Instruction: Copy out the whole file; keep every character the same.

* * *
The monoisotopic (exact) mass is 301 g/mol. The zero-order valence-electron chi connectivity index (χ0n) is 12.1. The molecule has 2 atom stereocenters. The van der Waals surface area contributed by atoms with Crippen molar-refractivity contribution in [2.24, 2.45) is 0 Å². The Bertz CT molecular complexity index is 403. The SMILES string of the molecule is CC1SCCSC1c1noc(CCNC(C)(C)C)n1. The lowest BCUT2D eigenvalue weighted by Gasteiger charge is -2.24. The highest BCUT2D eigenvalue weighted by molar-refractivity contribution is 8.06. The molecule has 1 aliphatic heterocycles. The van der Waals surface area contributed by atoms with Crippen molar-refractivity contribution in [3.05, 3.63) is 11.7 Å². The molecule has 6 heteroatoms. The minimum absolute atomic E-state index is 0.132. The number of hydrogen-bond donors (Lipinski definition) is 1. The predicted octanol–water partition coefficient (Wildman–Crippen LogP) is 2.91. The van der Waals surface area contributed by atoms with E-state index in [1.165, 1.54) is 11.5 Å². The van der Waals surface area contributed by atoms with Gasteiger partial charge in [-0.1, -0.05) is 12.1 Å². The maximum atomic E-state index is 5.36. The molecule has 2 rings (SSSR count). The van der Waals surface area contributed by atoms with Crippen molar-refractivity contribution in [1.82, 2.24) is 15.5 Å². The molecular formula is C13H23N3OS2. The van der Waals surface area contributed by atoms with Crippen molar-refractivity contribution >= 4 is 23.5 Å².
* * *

The monoisotopic (exact) mass is 301 g/mol. The zero-order valence-electron chi connectivity index (χ0n) is 12.1. The molecule has 2 atom stereocenters. The van der Waals surface area contributed by atoms with Crippen molar-refractivity contribution in [2.24, 2.45) is 0 Å². The Bertz CT molecular complexity index is 403. The SMILES string of the molecule is CC1SCCSC1c1noc(CCNC(C)(C)C)n1. The lowest BCUT2D eigenvalue weighted by Gasteiger charge is -2.24. The highest BCUT2D eigenvalue weighted by molar-refractivity contribution is 8.06. The molecule has 1 aliphatic heterocycles. The van der Waals surface area contributed by atoms with Crippen molar-refractivity contribution in [3.05, 3.63) is 11.7 Å². The molecule has 6 heteroatoms. The minimum absolute atomic E-state index is 0.132. The number of hydrogen-bond donors (Lipinski definition) is 1. The predicted octanol–water partition coefficient (Wildman–Crippen LogP) is 2.91. The van der Waals surface area contributed by atoms with E-state index in [1.165, 1.54) is 11.5 Å². The van der Waals surface area contributed by atoms with Gasteiger partial charge in [-0.1, -0.05) is 12.1 Å². The maximum atomic E-state index is 5.36. The molecule has 2 rings (SSSR count). The van der Waals surface area contributed by atoms with Crippen molar-refractivity contribution in [1.82, 2.24) is 15.5 Å². The molecular formula is C13H23N3OS2. The van der Waals surface area contributed by atoms with Crippen molar-refractivity contribution >= 4 is 23.5 Å².